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Canada's Huge New Preserve Protects Rare "Spirit Bears"

Anna Petherick
for National Geographic News
March 1, 2006
 
After more than ten years of dispute, government, industry,
environmental, and indigenous groups in British Columbia (see map) agreed last month to create
a massive new wilderness preserve.

The Great Bear Rainforest lies within a 15.5-million-acre (6.3-million-hectare) region of steep-sided fjords and islands along the Canadian province's Pacific coast.

Under the deal, the new park's 4.4 million acres (1.8 million hectares)—nearly twice as large as Yellowstone National Park—are off limits to loggers and largely closed to mining exploration.

Logging companies can fell trees in a sustainable manner over the rest of the region.

"[The agreement is] a living process, which I don't think is ever finished. But in today's terms, I think we have balance," said Gordon Campbell, premier of British Columbia.

Genetic Variant

According to tribal legend, a godlike creator in the form of a raven turned one of every ten black bears white to remind humankind how clean the Earth was during the Ice Age.

These "spirit bears" live almost exclusively in the temperate rain forest region that stands at the heart of the decade-long land dispute.

Spirit bears, also called Kermode bears, are not albinos. They are rare genetic variants of the black bear (see photo), with black skin underneath white fur. Only a few hundred of the white bears are known to exist.

"Last year I saw seven white cubs on one river—all of them had black mothers," said Marvin Robinson, a spirit-bear guide of the Git-ga'at First Nation tribe.

Robinson, 36, spends his days from August through the first week of October taking tourists by boat to viewing platforms he built along several of the region's rivers.

From there visitors can safely watch spirit bears splatter their white fur with blood as they gorge on migrating salmon.

"The first time I saw a spirit bear, which was only about a decade ago, it was similar to what people call spiritual," Marvin said.

At least one observer believes the spirit bear was a critical symbol for the movement to create the Great Bear preserve.

"Environmentalists started to take different tactics with the Great Bear Rainforest," said David Tindall, an environmental sociologist at the University of British Columbia in Vancouver.

"One of the crucial things they did was to frame [their campaign] specifically, not as an effort to protect biodiversity, but with bears—large mammals that really capture people's imagination," he said.

"But I don't think the bear is the main thing that they are trying to protect."

The Great Bear Rainforest is home to many threatened and endangered species, such as coastal tailed frogs and peregrine falcons, as well as 20 percent of the world's salmon.

Merran Smith, director of the British Columbia coastal program of activist group ForestEthics, is a veteran of the Great Bear conflict.

According to Smith, environmentalists realized that the sheer size of the land they wanted to protect meant that they would have to rethink their more traditional grassroots methods, such as protesting on the roads leading to logging operations.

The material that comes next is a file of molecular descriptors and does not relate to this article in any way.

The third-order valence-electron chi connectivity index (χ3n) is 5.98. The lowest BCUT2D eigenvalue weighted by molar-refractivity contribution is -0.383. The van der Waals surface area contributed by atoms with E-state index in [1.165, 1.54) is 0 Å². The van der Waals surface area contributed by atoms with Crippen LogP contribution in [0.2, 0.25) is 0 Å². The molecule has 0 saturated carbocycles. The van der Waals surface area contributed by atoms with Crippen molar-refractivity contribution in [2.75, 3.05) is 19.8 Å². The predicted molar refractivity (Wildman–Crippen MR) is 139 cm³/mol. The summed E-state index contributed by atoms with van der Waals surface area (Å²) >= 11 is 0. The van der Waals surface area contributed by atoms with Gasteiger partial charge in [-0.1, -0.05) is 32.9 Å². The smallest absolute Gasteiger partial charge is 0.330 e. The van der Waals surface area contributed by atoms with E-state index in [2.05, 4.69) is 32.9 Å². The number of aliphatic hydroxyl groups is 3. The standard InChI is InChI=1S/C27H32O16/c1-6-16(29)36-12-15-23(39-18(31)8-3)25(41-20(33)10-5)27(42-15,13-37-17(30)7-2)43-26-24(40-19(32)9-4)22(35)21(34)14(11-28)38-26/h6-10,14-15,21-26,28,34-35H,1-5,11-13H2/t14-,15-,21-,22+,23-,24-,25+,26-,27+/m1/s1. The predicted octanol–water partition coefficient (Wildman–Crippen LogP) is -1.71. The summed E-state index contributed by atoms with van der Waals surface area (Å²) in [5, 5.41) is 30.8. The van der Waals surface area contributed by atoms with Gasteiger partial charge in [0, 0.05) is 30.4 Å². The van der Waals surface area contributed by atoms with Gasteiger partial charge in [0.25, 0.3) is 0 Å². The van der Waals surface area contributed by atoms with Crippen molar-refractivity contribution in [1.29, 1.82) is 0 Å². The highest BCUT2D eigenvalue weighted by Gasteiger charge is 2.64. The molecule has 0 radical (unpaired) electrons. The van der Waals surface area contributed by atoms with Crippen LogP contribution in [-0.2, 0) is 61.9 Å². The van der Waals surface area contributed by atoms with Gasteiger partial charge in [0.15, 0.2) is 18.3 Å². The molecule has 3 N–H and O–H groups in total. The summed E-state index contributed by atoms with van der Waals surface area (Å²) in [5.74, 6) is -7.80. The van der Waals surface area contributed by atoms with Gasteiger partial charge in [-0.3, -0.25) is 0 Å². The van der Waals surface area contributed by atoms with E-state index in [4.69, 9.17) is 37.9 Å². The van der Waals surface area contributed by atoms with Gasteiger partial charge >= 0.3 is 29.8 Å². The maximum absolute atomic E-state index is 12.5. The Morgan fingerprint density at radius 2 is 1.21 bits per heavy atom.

So conservationists, led by Greenpeace, took their protests to Europe and the United States in the 1990s. They aimed to put pressure on logging companies by diminishing the market for their products.

The protests convinced more than 80 firms, including Home Depot, Ikea, Staples, and IBM, to stop purchasing wood from logging companies operating in the rain forest.

The measures forced a moratorium on timber extraction from the region's hundred pristine valleys and opened negotiations among government, conservation, and industry groups.

Eco-economy

First Nations leaders joined the land-use discussions in 2002. Until then, the First Nations had felt excluded from decisions that impact their lives, Campbell, the British Columbia premier, says.

The new agreement, negotiated with First Nations leaders at the table, establishes a fund to help tribes in the region stay viable in a conservation-based economy.

The provincial government has promised about 26 million Canadian dollars for conservation management projects and ecologically sustainable business ventures in First Nations territories.

Many stakeholders are hoping that the Canadian federal government will match that pledge.

"I'm hopeful that they will come forward with 30 million [dollars]," Campbell said.

The government funds would then supplement contributions from several private U.S. and Canadian foundations, bringing the total package to about 120 million Canadian dollars.

Many of the details of the new land-use agreement still have to be fleshed out, according to Lisa Matthaus, coast campaign coordinator for the Sierra Club of Canada, British Columbia Chapter.

"This is an achievement on a world scale, but we don't look at it as over," Matthaus said.

In the next year, experiments with different logging methods are needed to see which ones are most appropriate, Smith adds.

The agreement is expected to come into legal force in June. But both the government and the forestry companies have already committed themselves to implementing the changes beforehand, Smith says.

And then the ecosystem-based logging management needs to be enforced on the ground.

"I can't really say that we, the conservation agencies, trust [the government's enforcement] processes," Smith said.

"We will be reporting out with an annual report card to let the world know what's happening."

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